The Bombay High Court on Wednesday held the arrest of Punjab National Bank (PNB) fraud accused Kavita Mankikar in February “illegal”. She was arrested by the CBI in connection with the Rs 11,400-crore PNB fraud. The HC said that the CBI is liable for disciplinary proceedings for “flagrant violation” of the provisions of the Criminal Procedure Code.
According to the CBI, Mankikar was signing as the authorised signatory of the three firms of Nirav Modi Group, as per the instructions and assurance of Modi without knowing the facts or ramifications of her actions. She was arrested along with five others, including Vipul Ambani. Mankikar in her petition had said that she was arrested on February 20 at 8 pm by a male inspector of the CBI, violating Section 46 of the Criminal Procedure Code which says that no woman shall be arrested after sunset and before sunrise.
Her lawyers Vijay Agarwal and Yashwardhan Tiwari had argued extensively stating that her arrest was illegal and unconstitutional as it was a gross violation of the provisions of law. A division bench of Justice S J Kathawalla and Justice Bharati H Dangre, in its order, said, “No doubt true, Section 46 (4) of the Code itself carves out an exception incorporating the provision of obtaining written permission from the Judicial Magistrate First Class. The said procedure can be set into motion for dealing with such an exigency. However, the CBI has failed to demonstrate any such exercise being undertaken.”
The court held, “Where a statute mandates that no woman shall be arrested after sunset and before sunrise and the arrest of a person when she is a woman has to be made by police officer, who is a female, the provisions of the statute cannot be simply ignored. Resultantly, any arrest which is made in violation of provisions contained in the Code shall be liable to be termed as not in accordance with the Code and thus, illegal.” The court also held that no mandate was followed by the CBI while arresting Mankikar. The court observed, “The precious guarantee of ‘Life and Liberty’ as enshrined in Art. 21 of Constitution of India available to a citizen of this country cannot be denied to a convict, an accused in custody and surely not to a suspect who is sought to be converted to an accused on investigation and then from an accused to a convict on trial. It is an obligation upon State to ensure that there is no infringement of indefeasible right of citizen to life and liberty, which he cannot be deprived of without following the procedure established by law.”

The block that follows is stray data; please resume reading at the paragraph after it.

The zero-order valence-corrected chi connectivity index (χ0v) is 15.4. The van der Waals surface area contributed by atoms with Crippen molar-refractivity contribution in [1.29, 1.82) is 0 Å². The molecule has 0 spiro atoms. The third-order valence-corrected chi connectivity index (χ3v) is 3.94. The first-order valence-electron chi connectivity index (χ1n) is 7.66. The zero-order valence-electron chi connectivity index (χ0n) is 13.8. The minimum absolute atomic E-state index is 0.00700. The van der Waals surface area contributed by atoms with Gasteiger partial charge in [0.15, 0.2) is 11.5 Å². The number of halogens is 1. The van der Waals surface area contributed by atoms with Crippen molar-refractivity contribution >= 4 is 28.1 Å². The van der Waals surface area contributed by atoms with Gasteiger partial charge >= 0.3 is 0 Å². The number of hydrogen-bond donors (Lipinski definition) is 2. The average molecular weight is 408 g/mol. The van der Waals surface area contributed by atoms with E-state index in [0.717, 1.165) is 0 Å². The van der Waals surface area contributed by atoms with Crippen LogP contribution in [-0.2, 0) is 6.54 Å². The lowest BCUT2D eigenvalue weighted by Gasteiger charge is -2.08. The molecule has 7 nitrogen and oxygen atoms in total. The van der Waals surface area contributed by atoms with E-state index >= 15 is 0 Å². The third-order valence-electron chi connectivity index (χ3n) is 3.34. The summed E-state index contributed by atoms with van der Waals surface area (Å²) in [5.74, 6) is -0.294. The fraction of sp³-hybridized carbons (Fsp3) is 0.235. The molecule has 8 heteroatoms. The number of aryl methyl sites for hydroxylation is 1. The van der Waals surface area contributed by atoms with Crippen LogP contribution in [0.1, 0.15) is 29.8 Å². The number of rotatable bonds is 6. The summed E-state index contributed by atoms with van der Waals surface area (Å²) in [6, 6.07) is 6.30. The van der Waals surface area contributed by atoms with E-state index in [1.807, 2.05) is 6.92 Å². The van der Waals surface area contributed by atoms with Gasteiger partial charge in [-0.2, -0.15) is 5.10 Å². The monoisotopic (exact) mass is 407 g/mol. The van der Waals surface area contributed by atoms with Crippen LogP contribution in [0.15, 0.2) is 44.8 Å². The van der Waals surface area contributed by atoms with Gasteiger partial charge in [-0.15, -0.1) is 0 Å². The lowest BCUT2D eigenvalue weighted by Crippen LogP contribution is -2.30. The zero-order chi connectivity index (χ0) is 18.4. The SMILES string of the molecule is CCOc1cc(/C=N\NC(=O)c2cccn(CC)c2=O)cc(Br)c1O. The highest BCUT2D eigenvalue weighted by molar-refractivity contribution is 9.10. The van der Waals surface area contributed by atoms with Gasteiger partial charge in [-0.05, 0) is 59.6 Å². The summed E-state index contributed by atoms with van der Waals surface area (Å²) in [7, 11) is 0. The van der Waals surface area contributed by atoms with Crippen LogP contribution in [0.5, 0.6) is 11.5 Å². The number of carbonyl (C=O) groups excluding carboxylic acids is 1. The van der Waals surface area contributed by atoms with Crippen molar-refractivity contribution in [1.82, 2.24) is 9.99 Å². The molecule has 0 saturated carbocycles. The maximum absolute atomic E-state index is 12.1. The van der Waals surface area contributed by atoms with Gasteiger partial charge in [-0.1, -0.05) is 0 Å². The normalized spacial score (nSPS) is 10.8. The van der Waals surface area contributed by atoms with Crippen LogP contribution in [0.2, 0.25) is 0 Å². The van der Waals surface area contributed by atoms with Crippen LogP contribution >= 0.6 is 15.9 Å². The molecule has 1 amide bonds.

The court held, “Any deviation from the prescribed procedure in the matter of arrest can therefore, be not countenanced and is liable to be declared as illegal.” The bench held that the CBI, in arresting Mankikar in the evening on February 2, had violated and shown “utter disregard to Section 46(4) of Code of Criminal Procedure”. “The officers of the respondent CBI who are responsible for the flagrant violation of the said provisions are liable for the disciplinary proceedings. The competent authorities are at liberty to initiate such an action against the erring officers, so that officers from such a responsible agency shall deter from committing such an overtact of violation of the statutory provisions, which aim at ensuring an individual’s life and liberty and depriving the same in accordance with the procedure prescribed by law. The competent authorities are at liberty to initiate disciplinary proceedings against the erring officers, for flagrant violation of the statutory provisions.”
The court asked the CBI to pay cost of Rs 50,000 to Mankikar within eight weeks and gave the agency the liberty to recover it “from erring officer/s responsible for violations, as may be concluded after disciplinary proceedings.”